Among Birther Friendly Lawmakers, Mostly Radio Silence

President Barack Obama's long form birth certificate.
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President Obama’s decision to release his long form birth certificate comes amid Donald Trump’s three-ring circus on the issue, but prominent conservatives have flirted with the birther movement since its earliest inception. From insisting Obama release more records, to waffling on questions about his citizenship, to sponsoring legislation winking at conspiracy theorists, there’s been no shortage of birther curious behavior over the last several years.

TPM reached out to over 20 lawmakers and public figures who have indulged in such behavior to determine whether Obama’s release of the Rosetta stone of birtherism has settled the issue, receiving few responses.

TPM SLIDESHOW: There’s The Birth Certificate: TPM’s Best Of The Birthers

Some members of Congress have explicitly questioned Obama’s citizenship — Rep. Paul Broun (R-GA) told an interviewer last year he doesn’t know if Obama is a citizen or a Christian (but he does know he’s a socalist). Rep. Randy Neugebauer (R-TX) said on a radio show in 2009 he was unsure of the President’s citizenship. Others have been “birther curious,” suggesting that they take Obama at his word (a popular phrase), but they just wish he’d offer more proof. Example: Michele Bachmann (R-MN) who repeatedly called for President Obama to release his long form birth certificate just last week even as she said Americans should move on from the issue. TPM has reached out to all three members for comment on its release, but has yet to receive a response.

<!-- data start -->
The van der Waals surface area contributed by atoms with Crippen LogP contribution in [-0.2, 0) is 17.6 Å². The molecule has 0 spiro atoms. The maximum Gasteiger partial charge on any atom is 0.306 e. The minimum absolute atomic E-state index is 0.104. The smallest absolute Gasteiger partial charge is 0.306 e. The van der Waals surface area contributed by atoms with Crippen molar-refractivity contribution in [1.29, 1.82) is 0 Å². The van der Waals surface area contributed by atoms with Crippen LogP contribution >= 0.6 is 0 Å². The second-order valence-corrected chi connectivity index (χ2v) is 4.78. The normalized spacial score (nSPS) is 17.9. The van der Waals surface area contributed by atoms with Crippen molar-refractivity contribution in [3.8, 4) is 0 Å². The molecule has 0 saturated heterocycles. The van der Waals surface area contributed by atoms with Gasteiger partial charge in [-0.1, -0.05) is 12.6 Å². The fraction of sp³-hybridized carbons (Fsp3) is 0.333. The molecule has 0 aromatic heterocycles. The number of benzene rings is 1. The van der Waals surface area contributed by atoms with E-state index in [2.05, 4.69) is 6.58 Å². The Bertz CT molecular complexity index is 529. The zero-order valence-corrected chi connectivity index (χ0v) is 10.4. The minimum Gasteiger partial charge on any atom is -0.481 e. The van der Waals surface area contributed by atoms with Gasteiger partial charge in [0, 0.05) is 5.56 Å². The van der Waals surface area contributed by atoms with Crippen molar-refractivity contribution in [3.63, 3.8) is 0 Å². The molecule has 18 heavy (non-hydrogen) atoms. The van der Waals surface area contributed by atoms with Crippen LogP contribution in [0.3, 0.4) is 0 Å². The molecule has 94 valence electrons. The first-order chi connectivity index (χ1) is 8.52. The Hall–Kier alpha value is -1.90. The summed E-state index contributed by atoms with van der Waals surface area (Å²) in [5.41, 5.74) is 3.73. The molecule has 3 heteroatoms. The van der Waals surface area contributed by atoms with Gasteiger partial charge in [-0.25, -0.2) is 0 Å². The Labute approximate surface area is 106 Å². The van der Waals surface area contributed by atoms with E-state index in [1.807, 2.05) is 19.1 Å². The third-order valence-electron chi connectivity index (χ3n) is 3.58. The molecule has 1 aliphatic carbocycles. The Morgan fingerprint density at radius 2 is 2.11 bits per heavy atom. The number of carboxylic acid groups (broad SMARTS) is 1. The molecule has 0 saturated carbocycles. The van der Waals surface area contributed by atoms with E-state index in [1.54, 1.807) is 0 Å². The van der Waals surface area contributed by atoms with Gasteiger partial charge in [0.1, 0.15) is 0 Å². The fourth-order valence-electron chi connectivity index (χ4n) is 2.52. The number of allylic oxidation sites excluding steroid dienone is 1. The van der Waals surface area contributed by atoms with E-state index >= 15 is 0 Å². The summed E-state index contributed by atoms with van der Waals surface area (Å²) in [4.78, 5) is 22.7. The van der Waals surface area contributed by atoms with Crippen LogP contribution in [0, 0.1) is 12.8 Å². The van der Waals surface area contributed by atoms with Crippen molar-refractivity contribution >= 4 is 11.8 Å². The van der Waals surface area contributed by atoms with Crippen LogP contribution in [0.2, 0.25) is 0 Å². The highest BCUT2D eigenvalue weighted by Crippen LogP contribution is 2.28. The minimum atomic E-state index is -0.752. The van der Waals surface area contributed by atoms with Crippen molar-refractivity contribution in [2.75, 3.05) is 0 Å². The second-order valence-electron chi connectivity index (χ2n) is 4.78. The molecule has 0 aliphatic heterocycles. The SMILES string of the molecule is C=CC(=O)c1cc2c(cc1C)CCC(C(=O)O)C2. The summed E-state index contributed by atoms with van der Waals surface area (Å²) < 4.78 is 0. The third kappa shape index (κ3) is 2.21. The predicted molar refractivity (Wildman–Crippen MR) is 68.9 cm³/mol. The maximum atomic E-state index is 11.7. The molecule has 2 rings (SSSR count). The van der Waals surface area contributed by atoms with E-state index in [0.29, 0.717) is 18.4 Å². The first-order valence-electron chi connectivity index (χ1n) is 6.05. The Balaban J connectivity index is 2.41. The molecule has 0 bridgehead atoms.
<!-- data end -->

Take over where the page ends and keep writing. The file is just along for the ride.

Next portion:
There are also “birther enablers,” lawmakers who deny questioning the President’s citizenship but are all too happy to humor their more conspiracy-minded constituents. Most notably are the backers — all Republican — of a bill in the last Congress that would require candidates to produce their birth certificates, a clear nod to birthers’ demands. TPM reached out to every sponsor as to whether the latest news puts the matter to rest, receiving only a handful of replies.